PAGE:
Since the start of June marks the beginning of Pride month, I’ve seen a lot of posts nodding to the Stonewall Riots of 1969. However, I have realised I don’t know much these uprisings other than they set off the Gay Rights Movement. I’ve done bit of research to educate myself and I want to share it.
In 1969, homosexual acts were still illegal and police raids of gay bars/ clubs were frequent. The riots were in response to a string of police arrests at a gay bar called The Stonewall Inn situated in Greenwich Village, New York.
Between the 24th-28th June Stonewall employees were arrested for selling alcohol without a license. Drag queens and cross-dressers at the bar were also taken into custody — ‘masquerading’ as the opposite sex was deemed an offence. If police believed somebody was cross-dressing, they’d force them to strip to reveal their ‘real’ gender.
In the early hours of 28th June, the LGBTQ community had enough. Police loaded those they arrested during a raid into their vans. A crowd gathered around Stonewall, yelling and throwing things at the police. Two transgender women of colour, Marsha P. Johnson and Sylvia Riviera, are reported to have thrown the first brick at the police.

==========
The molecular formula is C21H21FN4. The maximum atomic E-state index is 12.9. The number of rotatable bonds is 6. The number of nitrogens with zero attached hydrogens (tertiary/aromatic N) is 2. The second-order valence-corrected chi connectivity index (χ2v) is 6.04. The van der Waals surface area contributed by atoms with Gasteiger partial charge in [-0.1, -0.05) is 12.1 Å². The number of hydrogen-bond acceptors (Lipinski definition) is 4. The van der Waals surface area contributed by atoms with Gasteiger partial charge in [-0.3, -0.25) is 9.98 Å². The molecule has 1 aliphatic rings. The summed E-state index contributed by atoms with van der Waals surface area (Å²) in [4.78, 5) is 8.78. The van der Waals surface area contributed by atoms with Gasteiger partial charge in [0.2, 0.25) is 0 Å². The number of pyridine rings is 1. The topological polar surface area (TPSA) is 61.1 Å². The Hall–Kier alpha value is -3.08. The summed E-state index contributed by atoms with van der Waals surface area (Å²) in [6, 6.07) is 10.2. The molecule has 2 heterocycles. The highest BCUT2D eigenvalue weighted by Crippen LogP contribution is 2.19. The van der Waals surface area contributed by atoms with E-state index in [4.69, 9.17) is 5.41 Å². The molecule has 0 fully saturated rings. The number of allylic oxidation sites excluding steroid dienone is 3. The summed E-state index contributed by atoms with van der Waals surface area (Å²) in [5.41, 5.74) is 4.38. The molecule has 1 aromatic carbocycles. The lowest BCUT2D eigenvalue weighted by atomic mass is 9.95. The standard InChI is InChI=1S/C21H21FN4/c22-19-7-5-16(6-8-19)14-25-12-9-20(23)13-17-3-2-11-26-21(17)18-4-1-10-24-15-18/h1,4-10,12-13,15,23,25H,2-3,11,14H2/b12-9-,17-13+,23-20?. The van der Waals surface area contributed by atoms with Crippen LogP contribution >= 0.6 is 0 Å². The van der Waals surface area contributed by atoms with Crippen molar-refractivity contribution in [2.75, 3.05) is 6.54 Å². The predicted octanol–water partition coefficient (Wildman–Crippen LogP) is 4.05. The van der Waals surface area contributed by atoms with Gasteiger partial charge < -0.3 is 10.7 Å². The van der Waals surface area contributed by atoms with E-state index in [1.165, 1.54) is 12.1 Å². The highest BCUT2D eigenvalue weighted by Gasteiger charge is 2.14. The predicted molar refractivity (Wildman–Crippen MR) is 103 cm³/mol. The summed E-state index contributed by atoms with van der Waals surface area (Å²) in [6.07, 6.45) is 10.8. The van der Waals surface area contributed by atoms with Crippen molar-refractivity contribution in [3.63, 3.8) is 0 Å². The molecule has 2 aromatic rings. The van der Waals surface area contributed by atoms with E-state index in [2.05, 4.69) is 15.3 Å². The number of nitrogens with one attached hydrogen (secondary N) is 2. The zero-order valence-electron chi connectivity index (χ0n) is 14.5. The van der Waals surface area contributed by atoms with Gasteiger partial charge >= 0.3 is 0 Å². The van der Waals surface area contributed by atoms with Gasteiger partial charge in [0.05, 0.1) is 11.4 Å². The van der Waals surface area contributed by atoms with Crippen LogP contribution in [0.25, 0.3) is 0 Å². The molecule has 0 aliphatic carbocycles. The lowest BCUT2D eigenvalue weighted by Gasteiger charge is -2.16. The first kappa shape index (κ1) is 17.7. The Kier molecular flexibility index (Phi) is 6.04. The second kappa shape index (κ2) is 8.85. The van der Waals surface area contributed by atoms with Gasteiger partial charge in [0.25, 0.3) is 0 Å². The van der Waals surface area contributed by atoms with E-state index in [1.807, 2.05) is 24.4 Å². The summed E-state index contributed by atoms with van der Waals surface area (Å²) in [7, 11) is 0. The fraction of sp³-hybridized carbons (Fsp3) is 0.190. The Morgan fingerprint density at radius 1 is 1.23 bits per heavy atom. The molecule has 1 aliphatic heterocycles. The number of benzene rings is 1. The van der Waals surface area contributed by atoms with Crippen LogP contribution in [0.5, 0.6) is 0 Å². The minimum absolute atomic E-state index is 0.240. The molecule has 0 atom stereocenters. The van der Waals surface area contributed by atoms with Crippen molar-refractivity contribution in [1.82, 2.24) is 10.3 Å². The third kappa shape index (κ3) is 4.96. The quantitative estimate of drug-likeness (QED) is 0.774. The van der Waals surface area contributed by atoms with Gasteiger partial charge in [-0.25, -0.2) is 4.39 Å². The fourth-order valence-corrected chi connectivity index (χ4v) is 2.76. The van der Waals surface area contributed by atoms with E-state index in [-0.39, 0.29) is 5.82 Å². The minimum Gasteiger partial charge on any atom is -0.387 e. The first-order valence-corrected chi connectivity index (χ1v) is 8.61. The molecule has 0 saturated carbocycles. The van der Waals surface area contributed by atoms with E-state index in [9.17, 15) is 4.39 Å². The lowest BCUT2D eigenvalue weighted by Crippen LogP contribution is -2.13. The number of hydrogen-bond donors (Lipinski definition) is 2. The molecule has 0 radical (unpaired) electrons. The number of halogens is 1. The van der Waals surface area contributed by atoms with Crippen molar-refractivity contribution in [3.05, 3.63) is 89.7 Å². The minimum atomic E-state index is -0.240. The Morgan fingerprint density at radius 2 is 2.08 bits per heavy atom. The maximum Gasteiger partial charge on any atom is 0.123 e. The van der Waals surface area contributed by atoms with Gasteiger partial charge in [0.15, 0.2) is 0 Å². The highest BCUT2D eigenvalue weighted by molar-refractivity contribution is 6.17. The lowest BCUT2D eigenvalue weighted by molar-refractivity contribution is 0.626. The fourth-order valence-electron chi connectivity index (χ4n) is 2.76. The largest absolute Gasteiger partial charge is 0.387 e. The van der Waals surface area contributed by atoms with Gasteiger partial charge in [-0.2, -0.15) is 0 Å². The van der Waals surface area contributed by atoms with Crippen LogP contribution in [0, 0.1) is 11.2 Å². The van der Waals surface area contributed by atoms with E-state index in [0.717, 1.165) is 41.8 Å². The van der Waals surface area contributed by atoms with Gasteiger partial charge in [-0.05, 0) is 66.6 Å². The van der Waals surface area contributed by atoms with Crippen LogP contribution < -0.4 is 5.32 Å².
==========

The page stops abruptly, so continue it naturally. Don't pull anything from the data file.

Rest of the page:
The police leave and the crowd barricade themselves inside Stonewall. More police arrive, the protesters ran away and circled officers. Soon things died down, marking the first night of Stonewall protests.
The next night people gather back at Stonewall, they chanted “gay power”. Police used tear gas. Each night after more and more gathered at the inn to spread the message of gay rights. People kept returning every night to make noise. This snowballed into the foundations of what we know today as the Gay Rights Movement. LGBTQ people of America really felt like they were part of a community.
The first Pride parade took place on 28th June, 1970, one year after the original riot. Gay activists in New York organised the march with several hundred people joining at first. They paraded through 15 blocks, gathering more and more supporters. By the end, there were thousands marching.
Fuelled by New York’s example, cities across America held their own Gay Pride events. Soon other countries began to do the same — Britain had its first Pride rally 1st July 1972.
The events that took place the first night at The Stonewall Inn fuelled a global movement. Pride parades are still held today, although with social distancing maybe Stonewall will be commorated differently this year.
The refusal of backing down at Stonewall was a game changer. This is something we are seeing in America and beyond since the death of George Floyd. Make enough noise, you will be heard and things will begin to change for the better.